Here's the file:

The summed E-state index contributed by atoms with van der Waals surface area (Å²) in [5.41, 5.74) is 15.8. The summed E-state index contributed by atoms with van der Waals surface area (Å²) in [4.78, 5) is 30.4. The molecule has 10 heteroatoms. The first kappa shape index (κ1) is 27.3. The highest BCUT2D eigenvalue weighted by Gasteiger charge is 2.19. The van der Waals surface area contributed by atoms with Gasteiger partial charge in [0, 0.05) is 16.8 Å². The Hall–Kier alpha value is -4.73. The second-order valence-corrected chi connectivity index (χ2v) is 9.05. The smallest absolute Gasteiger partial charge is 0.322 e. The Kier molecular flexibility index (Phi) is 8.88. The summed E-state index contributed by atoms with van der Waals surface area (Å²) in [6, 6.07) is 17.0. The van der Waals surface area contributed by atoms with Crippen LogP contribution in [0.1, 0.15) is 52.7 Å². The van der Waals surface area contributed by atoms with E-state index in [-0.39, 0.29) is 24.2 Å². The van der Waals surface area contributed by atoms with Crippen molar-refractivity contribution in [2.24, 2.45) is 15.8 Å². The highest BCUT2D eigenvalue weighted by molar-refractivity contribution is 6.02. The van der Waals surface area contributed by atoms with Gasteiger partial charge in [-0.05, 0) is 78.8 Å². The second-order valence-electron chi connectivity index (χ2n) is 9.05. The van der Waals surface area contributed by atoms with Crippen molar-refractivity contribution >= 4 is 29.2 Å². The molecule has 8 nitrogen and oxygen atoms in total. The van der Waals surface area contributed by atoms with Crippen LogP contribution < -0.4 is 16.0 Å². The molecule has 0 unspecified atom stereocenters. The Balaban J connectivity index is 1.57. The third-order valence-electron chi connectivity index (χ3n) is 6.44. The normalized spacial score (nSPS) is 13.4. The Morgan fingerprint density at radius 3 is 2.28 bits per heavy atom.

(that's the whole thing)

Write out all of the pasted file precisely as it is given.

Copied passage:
The summed E-state index contributed by atoms with van der Waals surface area (Å²) in [5.41, 5.74) is 15.8. The summed E-state index contributed by atoms with van der Waals surface area (Å²) in [4.78, 5) is 30.4. The molecule has 10 heteroatoms. The first kappa shape index (κ1) is 27.3. The highest BCUT2D eigenvalue weighted by Gasteiger charge is 2.19. The van der Waals surface area contributed by atoms with Gasteiger partial charge in [0, 0.05) is 16.8 Å². The Hall–Kier alpha value is -4.73. The second-order valence-corrected chi connectivity index (χ2v) is 9.05. The smallest absolute Gasteiger partial charge is 0.322 e. The Kier molecular flexibility index (Phi) is 8.88. The summed E-state index contributed by atoms with van der Waals surface area (Å²) in [6, 6.07) is 17.0. The van der Waals surface area contributed by atoms with Crippen LogP contribution in [0.1, 0.15) is 52.7 Å². The van der Waals surface area contributed by atoms with E-state index in [-0.39, 0.29) is 24.2 Å². The van der Waals surface area contributed by atoms with Crippen molar-refractivity contribution in [2.24, 2.45) is 15.8 Å². The highest BCUT2D eigenvalue weighted by molar-refractivity contribution is 6.02. The van der Waals surface area contributed by atoms with Gasteiger partial charge in [-0.05, 0) is 78.8 Å². The second-order valence-electron chi connectivity index (χ2n) is 9.05. The van der Waals surface area contributed by atoms with Crippen molar-refractivity contribution >= 4 is 29.2 Å². The molecule has 8 nitrogen and oxygen atoms in total. The van der Waals surface area contributed by atoms with Crippen LogP contribution < -0.4 is 16.0 Å². The molecule has 0 unspecified atom stereocenters. The Balaban J connectivity index is 1.57. The third-order valence-electron chi connectivity index (χ3n) is 6.44. The normalized spacial score (nSPS) is 13.4. The Morgan fingerprint density at radius 3 is 2.28 bits per heavy atom.